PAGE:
not examined
Behaviour (functional findings):
not examined
Organ weight findings including organ / body weight ratios:
effects observed, treatment-related
Gross pathological findings:
not specified
Histopathological findings: non-neoplastic:
effects observed, treatment-related
Histopathological findings: neoplastic:
not examined
Details on results:
CLINICAL SIGNS AND MORTALITY
- Mild diarrhea and teeth staining was observed in treated rats.
- No mortality occured.

BODY WEIGHT AND WEIGHT GAIN
- Body weights at study termination were slightly lower (not significant) in mid and high dose groups (15 and 150 mg/kg bw/d).

HAEMATOLOGY
- Platelet counts showed a statistically significant increase (p<0.05) at 1.5, 15, 150 mg/kg bw/d and was most pronounced in high dose animals.
- No other effects were observed.

CLINICAL CHEMISTRY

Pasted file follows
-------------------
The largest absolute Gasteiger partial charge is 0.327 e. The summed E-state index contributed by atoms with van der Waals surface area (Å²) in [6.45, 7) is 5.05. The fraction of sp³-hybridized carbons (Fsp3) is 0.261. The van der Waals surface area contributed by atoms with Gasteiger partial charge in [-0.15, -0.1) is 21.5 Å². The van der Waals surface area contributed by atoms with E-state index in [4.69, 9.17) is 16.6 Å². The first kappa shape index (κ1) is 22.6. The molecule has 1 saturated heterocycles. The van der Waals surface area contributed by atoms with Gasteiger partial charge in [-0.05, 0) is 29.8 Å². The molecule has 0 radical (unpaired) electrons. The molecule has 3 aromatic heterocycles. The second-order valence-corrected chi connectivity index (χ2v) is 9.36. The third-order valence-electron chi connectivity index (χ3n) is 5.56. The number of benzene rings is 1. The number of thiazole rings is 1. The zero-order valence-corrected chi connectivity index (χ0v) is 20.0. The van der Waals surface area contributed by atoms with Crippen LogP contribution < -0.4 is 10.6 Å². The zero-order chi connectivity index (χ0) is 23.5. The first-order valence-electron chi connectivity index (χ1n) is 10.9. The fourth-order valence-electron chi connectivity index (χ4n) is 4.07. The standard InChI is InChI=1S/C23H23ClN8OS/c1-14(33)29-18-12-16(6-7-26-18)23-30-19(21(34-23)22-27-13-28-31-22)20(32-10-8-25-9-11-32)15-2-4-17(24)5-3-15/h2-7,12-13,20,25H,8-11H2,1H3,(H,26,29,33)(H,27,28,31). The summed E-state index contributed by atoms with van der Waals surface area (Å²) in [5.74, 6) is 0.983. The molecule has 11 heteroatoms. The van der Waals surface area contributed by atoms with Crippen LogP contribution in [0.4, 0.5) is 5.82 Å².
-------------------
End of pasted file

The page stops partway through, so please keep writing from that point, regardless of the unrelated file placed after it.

- No significant differences were observed.

ORGAN WEIGHTS
- Kidney weights were significantly reduced (p<0.05) in high dose females (150 mg/kg bw/d) compared to controls.

HISTOPATHOLOGY: NON-NEOPLASTIC
- High dose animals (150 mg/kg bw/d) showed mild inflammation in the gum, tongue and esophagus.
- Teeth and tongue showed a dark staining in high dose animals.
- Similar observations were founfd to a lesser extent in intermediate and low dose group animals (15 and 1.5 mg/kg bw/d).
Dose descriptor:
NOAEL
Remarks:
systemic
Effect level:
150 mg/kg bw/day (nominal)
Based on:
test mat.
Sex:
male/female
Basis for effect level:
other: Beside an effect on platelet counts, which can be regarded as of questionable toxicological relevance, no signs of systemic effects were observed at the high dose level of 150 mg/kg.
Critical effects observed:
not specified
Conclusions: